Sunday, January 8, 2017

Simeon Pfoutz: Lord of the Kettle Creek Valley

Memorial to Simeon and Susannah Pfoutz
The wind whipped around me as I stepped out of the vehicle at the overlook at the Alvin Bush Dam. From the overlook along State Route 4001, I had a view of the dam and the southern end of the Kettle Creek Reservoir, one that was breath-taking and absolutely beautiful.

Standing there, my attention was drawn to a monument. The plaque on it was in memory of early settlers Simeon and Susannah Pfoutz. Simeon was the first white man to settle in the Kettle Creek Valley.

Simeon being the first white man to settle in the Kettle Creek Valley is a technicality. He was actually not the first settler on Kettle Creek. Richard Gilmore had originally staked a claim of land at the mouth of Kettle Creek. I can’t find any histories that state Gilmore actually lived on the land. However there was a James Caldwell who settled near the mouth of the creek in 1796. Caldwell was a Revolutionary War soldier who moved into the area that is present-day Westport, at the mouth of Kettle Creek. While Caldwell might have settled along Kettle Creek, Simeon was technically the first to lay down roots within the boundaries of the valley.

Simeon, though not the first in the region, is listed as the first settler of Leidy Township. The township was formed in 1847 and Simeon’s homestead was within the borders of the newly formed township, making him the first settler in Leidy Township.

Plaque on the memorial
Simeon was described as being physically strong with a sense of reckless danger that often took him on some wild adventures.

This sense of adventure is what first brought him into the region. His ancestors had settled in Perry County in the valley that still bears the family name: Pfoutz Valley. While exploring the region north of Renovo, he discovered a wilderness valley that also bears his name in the Tamarack region near the headwaters of Paddy Run.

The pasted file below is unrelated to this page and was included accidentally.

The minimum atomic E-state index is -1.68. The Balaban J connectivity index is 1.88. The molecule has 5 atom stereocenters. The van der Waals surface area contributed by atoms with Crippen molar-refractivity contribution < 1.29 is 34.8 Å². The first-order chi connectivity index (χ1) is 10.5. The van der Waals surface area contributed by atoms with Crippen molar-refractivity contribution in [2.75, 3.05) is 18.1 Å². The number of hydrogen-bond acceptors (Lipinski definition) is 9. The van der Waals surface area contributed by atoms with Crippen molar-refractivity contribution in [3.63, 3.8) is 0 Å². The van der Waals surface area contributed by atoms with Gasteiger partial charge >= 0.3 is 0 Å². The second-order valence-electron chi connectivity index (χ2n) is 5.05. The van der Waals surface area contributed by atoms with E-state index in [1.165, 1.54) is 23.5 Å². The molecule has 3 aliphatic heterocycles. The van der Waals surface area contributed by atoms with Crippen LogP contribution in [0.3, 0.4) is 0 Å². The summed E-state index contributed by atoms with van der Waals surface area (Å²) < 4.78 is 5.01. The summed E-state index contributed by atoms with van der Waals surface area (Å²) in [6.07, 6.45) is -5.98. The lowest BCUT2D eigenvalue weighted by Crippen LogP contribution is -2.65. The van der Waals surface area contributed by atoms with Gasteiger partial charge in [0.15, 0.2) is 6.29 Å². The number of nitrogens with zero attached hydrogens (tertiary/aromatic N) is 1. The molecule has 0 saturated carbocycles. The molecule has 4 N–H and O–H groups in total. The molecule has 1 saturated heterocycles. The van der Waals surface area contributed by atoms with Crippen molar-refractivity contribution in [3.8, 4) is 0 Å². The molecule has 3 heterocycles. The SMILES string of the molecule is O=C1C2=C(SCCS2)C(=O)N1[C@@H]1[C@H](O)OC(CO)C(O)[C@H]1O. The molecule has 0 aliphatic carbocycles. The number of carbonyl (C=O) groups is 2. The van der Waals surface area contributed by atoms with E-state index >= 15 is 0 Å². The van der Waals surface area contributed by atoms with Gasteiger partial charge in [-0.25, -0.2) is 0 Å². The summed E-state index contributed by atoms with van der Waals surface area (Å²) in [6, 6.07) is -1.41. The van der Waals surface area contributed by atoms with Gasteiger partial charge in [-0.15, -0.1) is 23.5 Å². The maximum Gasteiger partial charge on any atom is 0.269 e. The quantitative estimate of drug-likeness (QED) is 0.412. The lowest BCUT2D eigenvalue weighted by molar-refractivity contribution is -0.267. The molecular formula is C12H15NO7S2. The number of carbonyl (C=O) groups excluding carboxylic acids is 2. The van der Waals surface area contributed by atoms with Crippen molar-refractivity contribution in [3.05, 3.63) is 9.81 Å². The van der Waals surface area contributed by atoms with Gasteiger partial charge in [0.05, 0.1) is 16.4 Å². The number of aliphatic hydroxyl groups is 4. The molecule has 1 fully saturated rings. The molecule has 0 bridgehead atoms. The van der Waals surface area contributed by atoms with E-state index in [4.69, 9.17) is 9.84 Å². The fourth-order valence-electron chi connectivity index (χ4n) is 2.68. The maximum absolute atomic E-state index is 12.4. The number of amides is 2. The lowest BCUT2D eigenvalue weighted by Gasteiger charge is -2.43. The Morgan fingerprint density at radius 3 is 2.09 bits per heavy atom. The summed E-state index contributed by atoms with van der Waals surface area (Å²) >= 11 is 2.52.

While the valley he discovered bears his name, Simeon would settle in the Kettle Creek Valley in 1813. The piece of land he had selected as his homestead was located roughly eight miles upstream from the mouth of Kettle Creek. He spent that summer clearing the land for a farm and building a home. In the autumn of 1813 he returned to Perry County where he spent the winter with his wife and young son. The following spring he packed up and returned to Kettle Creek with his family and friend Paul Shade.

Arriving at the mouth of Kettle Creek, they unloaded their supplies onto a large canoe and proceeded up the stream. When they arrived at the location Pfoutz had selected, the two men began improving upon the initial work Simeon had done the year before.

Simeon’s adventures in the wilderness are still talked about in the region. On one of his hunting expeditions about a mile downstream from his home, Simeon discovered three panther cubs and gathering them up he headed for home. A short distance from his house he heard the terrifying scream of the mother panther. It was a race for the house with the large panther closing in on him. He barely made it to the house, dropped the cubs and grabbed his rifle, shooting the panther in mid-leap. The dead panther landed at his feet. On another hunting trip Simeon killed four panthers in one day.

In the spring of 1815 Simeon and Susannah welcomed a baby daughter, Martha (known to her friends and family as Mattie), the first white child born in the Kettle Creek Valley. In all, the Pfoutz’s would have nine children.. There does seem to be some debate on the year Mattie was born: some sources state 1815, while others state 1816. Whichever date is correct, she was still the first white child born in the Kettle Creek Valley. The first wedding that took place in the Kettle Creek Valley was Mattie to Isaac Summerson.

Simeon’s family would live through the the horrific events of 1816. The year 1816 has been referred to as “The Year Without a Summer” and also “Eighteen Hundred and Froze to Death,” due to much lower than normal temperatures. North central Pennsylvania had snowfalls of close to twelve inches on April 30 and again on May 10 and in many places the snow remained on the ground until late June. July and August of that year had killing frosts which destroyed any crops that were planted and managed to start growing.

See note at the end of the article for more information about “The Year Without a Summer.”